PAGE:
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domingo, 6 de fevereiro de 2011

KEENE PENS. An ECLIPSE SUB BRAND ? with nice pens and.... some stories....


Luiz -
First, forgive my delay in responding. I have, as we say, been up to my butt in alligators! I don't know anything much about Keen/Keene. And a search of the usual sources turns up nothing of value. The only information I have been able to find comes from Phil Munson; I believe you know him and may have seen this. Paul Bloch.
From what little information I have been able to gather, I believe that Keene was a Jeweler in New York that contracted with Eclipse to brand pens for them.  I have no hard evidence of this, but it makes some sense as the pen resembles the large Eclipse pens of the period.  Charles A. Keene is listed as a NY Pen Company in 1920 and 1925 at 180 and 189 Broadway (source – Manhattan Pen Makers Project).  Though he may not have been a manufacturer, he did have a line of pens. In summary, this Keene pen seems to have originated in New York in the 1920s from a jeweler that also marketed pen knives. Keep an eye open for these pens.  If you can find one in good condition they almost rival the Duofolds of their time.  As always, I welcome additional information that sheds more light on the history of these pens. ( PHIL MUNSON ).
An early KEENE PENCIL.
It is generally assumed that the KEENE company was purchased by ECLIPSE around 1920, but evidence indicates ECLIPSE never owned the brand . For one thing , ECLIPSE's Canadian manufacturing facility made pens under the same brand names as the US facility , but never under the KEENE name . The assumption is based on the oversize celluloid  KEENE pens that look exactly like ECLIPSE models. They are identical , except for the name on the clip , nib and lever. It seems likely that founder Charles A. Keene , a manufacturer and retailer , began buying parts from ECLIPSE founder Marx Finstone in the eyedropper era. As  Keenes's retail business progressed , he purchased more complete pens , eventually adding only his own nib.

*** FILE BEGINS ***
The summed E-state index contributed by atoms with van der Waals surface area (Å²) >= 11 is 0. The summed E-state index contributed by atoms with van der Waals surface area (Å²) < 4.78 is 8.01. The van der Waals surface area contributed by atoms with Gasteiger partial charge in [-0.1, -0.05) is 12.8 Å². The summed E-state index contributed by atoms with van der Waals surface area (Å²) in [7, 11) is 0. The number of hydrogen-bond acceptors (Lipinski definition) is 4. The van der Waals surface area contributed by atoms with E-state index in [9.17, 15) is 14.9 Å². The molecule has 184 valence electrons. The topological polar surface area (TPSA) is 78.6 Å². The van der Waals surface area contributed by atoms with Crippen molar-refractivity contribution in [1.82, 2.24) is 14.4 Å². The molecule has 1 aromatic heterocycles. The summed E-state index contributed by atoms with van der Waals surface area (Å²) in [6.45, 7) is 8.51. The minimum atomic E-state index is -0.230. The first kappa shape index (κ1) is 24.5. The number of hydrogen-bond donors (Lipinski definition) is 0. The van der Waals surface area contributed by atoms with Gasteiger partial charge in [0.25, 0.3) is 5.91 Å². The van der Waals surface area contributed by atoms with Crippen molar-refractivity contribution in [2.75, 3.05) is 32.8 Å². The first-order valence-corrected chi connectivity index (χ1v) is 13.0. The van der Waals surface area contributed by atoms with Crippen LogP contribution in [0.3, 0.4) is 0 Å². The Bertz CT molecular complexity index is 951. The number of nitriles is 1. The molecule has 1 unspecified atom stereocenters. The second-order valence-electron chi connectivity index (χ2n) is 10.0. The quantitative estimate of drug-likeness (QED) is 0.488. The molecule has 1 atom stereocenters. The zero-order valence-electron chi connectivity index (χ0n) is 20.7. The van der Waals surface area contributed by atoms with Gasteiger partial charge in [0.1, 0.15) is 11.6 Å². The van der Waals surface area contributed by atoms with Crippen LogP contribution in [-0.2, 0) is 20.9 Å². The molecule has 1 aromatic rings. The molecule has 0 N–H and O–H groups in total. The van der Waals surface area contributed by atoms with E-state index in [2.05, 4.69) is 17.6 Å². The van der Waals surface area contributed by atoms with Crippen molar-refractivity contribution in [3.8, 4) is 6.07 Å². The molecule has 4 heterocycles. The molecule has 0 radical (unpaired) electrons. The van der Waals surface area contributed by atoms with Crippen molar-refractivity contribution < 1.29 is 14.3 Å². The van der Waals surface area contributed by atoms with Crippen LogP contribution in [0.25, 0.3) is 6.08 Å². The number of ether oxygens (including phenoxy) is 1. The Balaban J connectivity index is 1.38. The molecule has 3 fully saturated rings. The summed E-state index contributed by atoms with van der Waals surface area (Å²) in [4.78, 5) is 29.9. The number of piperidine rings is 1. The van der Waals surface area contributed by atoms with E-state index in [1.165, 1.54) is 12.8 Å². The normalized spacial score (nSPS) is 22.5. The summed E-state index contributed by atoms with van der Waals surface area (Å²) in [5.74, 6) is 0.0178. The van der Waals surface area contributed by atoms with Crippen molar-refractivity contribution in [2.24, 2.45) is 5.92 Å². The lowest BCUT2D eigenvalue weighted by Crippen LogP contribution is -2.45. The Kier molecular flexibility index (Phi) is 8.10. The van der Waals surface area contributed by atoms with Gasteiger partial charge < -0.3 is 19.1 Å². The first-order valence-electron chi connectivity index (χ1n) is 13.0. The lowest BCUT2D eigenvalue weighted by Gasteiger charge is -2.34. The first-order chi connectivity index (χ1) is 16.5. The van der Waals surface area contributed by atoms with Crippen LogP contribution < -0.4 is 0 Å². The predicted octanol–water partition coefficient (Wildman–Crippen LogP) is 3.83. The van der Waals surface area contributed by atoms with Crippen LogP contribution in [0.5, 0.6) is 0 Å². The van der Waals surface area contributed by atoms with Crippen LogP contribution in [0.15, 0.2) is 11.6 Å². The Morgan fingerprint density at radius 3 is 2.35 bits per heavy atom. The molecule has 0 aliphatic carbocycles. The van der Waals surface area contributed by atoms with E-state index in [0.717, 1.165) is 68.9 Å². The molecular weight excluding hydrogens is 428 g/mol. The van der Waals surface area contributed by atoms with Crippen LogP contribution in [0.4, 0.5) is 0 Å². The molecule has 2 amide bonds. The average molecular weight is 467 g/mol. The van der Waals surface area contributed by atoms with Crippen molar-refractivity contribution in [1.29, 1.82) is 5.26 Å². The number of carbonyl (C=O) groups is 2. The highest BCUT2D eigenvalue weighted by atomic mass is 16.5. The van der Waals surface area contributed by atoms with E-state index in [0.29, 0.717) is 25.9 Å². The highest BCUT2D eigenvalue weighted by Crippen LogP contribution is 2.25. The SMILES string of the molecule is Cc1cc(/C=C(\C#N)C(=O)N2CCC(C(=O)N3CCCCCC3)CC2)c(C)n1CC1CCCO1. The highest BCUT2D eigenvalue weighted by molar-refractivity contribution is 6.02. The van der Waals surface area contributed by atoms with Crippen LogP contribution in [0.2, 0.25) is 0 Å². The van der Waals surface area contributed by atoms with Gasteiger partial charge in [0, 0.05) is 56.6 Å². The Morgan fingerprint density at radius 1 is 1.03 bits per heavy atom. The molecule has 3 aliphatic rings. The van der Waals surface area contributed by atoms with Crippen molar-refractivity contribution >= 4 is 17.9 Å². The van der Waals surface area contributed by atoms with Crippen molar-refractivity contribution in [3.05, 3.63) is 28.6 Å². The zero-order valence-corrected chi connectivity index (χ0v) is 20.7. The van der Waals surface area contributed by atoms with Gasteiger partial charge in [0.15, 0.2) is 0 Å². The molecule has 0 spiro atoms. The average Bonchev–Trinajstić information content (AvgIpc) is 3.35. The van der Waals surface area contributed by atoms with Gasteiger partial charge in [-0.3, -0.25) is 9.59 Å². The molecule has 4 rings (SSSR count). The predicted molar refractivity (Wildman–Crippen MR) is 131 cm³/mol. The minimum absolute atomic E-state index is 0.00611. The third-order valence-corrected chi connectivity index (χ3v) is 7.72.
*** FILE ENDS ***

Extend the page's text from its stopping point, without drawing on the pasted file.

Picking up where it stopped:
ONE OF THE EARLIEST KEENE PEN BOXES
DETAIL OF THE INSTRUCTIONS SHIELD TO FILL THE PEN.

DETAIL OF THE KEENE IMPRINT ON THE PEN'S CAP
TWO MATCHSTICK FILLERS IN BLACK CHASED HARD RUBBER.ONE WITH AN ACOMODATION CLIP.
BELOW , DETAILS OF TWO KEENE GOLD NIBS ( ONE CLEANED AND THE OTHER ONE NOT CLEANED )




A KEENE matchstick filler red and black mottled hard rubber side by side with a very similar CONKLIN 2NPL









 Detail of barrel's imprint






Detail of the ROYAL #3 nib. Original or a replacement?